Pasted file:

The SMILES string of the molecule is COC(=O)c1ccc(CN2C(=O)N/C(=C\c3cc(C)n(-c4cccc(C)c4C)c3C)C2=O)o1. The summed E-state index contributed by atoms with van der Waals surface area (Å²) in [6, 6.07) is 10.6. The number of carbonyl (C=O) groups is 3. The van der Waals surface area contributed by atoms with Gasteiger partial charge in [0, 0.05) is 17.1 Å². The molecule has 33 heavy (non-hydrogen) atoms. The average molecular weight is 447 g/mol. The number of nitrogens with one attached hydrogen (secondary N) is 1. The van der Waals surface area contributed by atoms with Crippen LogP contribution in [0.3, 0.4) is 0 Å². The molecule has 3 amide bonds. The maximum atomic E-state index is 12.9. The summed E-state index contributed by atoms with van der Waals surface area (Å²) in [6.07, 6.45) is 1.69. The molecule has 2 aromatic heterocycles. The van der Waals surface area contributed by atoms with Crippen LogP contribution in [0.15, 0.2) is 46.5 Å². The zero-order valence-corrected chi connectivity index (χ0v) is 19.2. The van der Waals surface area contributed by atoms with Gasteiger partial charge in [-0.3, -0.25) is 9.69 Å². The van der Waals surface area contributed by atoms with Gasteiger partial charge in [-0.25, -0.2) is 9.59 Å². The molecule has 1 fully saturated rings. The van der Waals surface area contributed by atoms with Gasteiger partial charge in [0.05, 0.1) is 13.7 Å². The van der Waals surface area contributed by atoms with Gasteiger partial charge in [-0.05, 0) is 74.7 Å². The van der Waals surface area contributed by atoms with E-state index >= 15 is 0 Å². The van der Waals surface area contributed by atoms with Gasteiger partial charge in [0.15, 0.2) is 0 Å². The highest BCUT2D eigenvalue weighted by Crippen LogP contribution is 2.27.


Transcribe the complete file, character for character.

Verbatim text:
The SMILES string of the molecule is COC(=O)c1ccc(CN2C(=O)N/C(=C\c3cc(C)n(-c4cccc(C)c4C)c3C)C2=O)o1. The summed E-state index contributed by atoms with van der Waals surface area (Å²) in [6, 6.07) is 10.6. The number of carbonyl (C=O) groups is 3. The van der Waals surface area contributed by atoms with Gasteiger partial charge in [0, 0.05) is 17.1 Å². The molecule has 33 heavy (non-hydrogen) atoms. The average molecular weight is 447 g/mol. The number of nitrogens with one attached hydrogen (secondary N) is 1. The van der Waals surface area contributed by atoms with Crippen LogP contribution in [0.3, 0.4) is 0 Å². The molecule has 3 amide bonds. The maximum atomic E-state index is 12.9. The summed E-state index contributed by atoms with van der Waals surface area (Å²) in [6.07, 6.45) is 1.69. The molecule has 2 aromatic heterocycles. The van der Waals surface area contributed by atoms with Crippen LogP contribution in [0.15, 0.2) is 46.5 Å². The zero-order valence-corrected chi connectivity index (χ0v) is 19.2. The van der Waals surface area contributed by atoms with Gasteiger partial charge in [-0.3, -0.25) is 9.69 Å². The van der Waals surface area contributed by atoms with Gasteiger partial charge in [-0.25, -0.2) is 9.59 Å². The molecule has 1 fully saturated rings. The van der Waals surface area contributed by atoms with Gasteiger partial charge in [0.05, 0.1) is 13.7 Å². The van der Waals surface area contributed by atoms with Gasteiger partial charge in [-0.05, 0) is 74.7 Å². The van der Waals surface area contributed by atoms with E-state index >= 15 is 0 Å². The van der Waals surface area contributed by atoms with Gasteiger partial charge in [0.15, 0.2) is 0 Å². The highest BCUT2D eigenvalue weighted by Crippen LogP contribution is 2.27.